I am a huge Lionel Atwill fan, so it is a treat to talk about this dark little gem of a film produced in 1933 from Paramount Pictures. MURDERS IN THE ZOO was not produced at Universal Studios yet had the look and feel from the cinematography supplied by Ernest Haller who would go on to win an Academy award for something called GONE WITH THE WIND (1939)
The opening scene is one of the most horrific of the 30s, next to material from ISLAND OF LOST SOULS (1932), FREAKS (1932), and THE BLACK CAT (1934). In French Indochina, big-game hunter Eric Gorman (Lionel Atwill) is seen using needle and thread on a fallen colleague. He is not tending to a wound however; the man rises toward the camera, his hands bound behind his back and his lips stitched shut. Gorman has sentenced a man to die in the jungle because he kissed his wife.

The pattern is set for a traditional ‘jealous husband’ story with a grisly twist. Gorman is bringing back animals for a zoo exhibition, intended to save the facility from financial ruin.
Peter Yates (Charles Ruggles) is hired as a press agent who comes up with the idea of staging a fund dinner for the wealthy, surrounded by caged animals. Something goes wrong; death occurs in the person of a snake both literally and figuratively. The victim is Roger Hewitt (John Lodge) who happens to be involved with Gorman’s wife (Kathleen Burke).

Death arrives on the scene more than once through venom, crocodiles and perhaps the most hideous of all is the python bringing death silently.

MURDERS IN THE ZOO is a brilliant film showcasing Lionel Atwill shades of villainy through very clever dialogue, a glance, up turned eyebrow or a simply cold stare. Catch an early role of young cowboy leading man Randolph Scott as researcher Doctor Jack Woodford.

Charles Ruggles as the press agent supplies comic relief, which seems improvised. It was not the best example of this and becomes silly distraction.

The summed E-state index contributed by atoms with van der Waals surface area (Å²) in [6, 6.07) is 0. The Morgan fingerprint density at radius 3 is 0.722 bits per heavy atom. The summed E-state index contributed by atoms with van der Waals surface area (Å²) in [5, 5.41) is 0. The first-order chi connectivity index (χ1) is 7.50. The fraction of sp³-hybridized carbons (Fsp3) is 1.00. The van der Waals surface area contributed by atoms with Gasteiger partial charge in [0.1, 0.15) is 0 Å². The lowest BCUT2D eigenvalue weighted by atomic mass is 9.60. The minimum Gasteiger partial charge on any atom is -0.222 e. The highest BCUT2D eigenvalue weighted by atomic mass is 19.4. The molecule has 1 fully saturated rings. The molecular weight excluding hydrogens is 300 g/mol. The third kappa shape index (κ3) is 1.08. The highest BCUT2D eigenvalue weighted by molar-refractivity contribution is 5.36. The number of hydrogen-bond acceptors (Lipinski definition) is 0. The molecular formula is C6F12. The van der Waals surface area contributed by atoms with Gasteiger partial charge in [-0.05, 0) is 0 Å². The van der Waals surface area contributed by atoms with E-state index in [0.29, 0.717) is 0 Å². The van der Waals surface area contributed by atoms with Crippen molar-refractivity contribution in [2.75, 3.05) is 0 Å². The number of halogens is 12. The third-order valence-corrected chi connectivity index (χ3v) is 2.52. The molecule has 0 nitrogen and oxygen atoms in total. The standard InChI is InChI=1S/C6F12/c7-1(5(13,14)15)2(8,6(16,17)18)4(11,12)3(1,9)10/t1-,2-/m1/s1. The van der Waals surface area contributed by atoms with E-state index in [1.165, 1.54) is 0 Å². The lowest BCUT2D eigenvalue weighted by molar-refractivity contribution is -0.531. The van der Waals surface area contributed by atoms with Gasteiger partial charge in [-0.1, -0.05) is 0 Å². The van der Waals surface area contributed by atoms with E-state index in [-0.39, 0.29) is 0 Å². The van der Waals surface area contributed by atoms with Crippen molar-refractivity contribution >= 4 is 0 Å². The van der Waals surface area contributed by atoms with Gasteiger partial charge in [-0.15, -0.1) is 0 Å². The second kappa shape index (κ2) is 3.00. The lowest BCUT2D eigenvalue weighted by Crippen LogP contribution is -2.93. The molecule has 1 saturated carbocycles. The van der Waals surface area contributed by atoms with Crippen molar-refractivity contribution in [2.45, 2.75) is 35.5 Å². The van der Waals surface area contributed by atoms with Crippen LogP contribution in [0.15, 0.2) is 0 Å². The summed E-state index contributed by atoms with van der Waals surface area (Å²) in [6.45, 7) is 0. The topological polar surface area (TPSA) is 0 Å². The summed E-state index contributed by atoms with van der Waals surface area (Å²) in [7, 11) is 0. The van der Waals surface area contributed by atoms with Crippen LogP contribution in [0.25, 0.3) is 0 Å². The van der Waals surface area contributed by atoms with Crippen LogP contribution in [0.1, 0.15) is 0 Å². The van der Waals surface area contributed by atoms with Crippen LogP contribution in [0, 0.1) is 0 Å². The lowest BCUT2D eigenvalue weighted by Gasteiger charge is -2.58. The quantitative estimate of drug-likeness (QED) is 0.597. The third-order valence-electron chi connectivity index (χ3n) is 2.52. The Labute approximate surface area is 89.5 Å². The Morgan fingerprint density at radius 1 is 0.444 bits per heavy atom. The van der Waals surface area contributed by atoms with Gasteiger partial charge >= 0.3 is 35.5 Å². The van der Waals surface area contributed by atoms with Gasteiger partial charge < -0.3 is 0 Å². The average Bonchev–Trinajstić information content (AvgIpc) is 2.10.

MURDERS IN THE ZOO was directed by Edward Sutherland, who was an original on screen Keystone Kop. It was co-written by the prolific team of Philp Wylie and Seton Miller. See this picture if you can with a running time of a mere 62 minutes. It is well worth it.

I read about this picture in Famous Monsters of Film Land magazine, wished to see it then, and waited years to accomplish this.
THE RETURN OF DRACULA, or CURSE OF DRACULA, had the unfortunate timing of being made and released shortly before Hammer released DRACULA (HORROR OF DRACULA) in 1958. This doomed, low budget, American International Picture produced film would be consigned to being an after- thought or ignored – which really is a shame.
THE RETURN OF DRACULA (1958) presents us, “Cousin Bellac,” who we all know is Dracula who comes to live with a typically bland 1950s family, complete with a precocious young lad who liked to go exploring. Frances Lederer gives an understated performance as Dracula; especially with his real life East European accent and impeccable diction. Lederer’s work ranges from snapping off words to coolly letting them drip venom, or should I say blood.

The plot is familiar fare yet with some variations particularly with Norma Eberhardt as Rachel Mayberry who is the daughter in the family who has seen Cousin Bellac’s true nature in a dream. The standard vampire film events happen with the same results this time in an underground mine which itself is interesting. THE RETURN OF DRACULA is a small story with well-defined, if not slightly dated characters all swirling around Francis Lederer’s tasty turn as Count Dracula.

The film did not have the huge budget (if you can call Hammer film budgets large) or the look or feel of the slashing, fang- bloodied athletic version of the Count that exploded into our consciousness, yet still worth a look to see a different take based on Bela Lugosi; even taking his first name.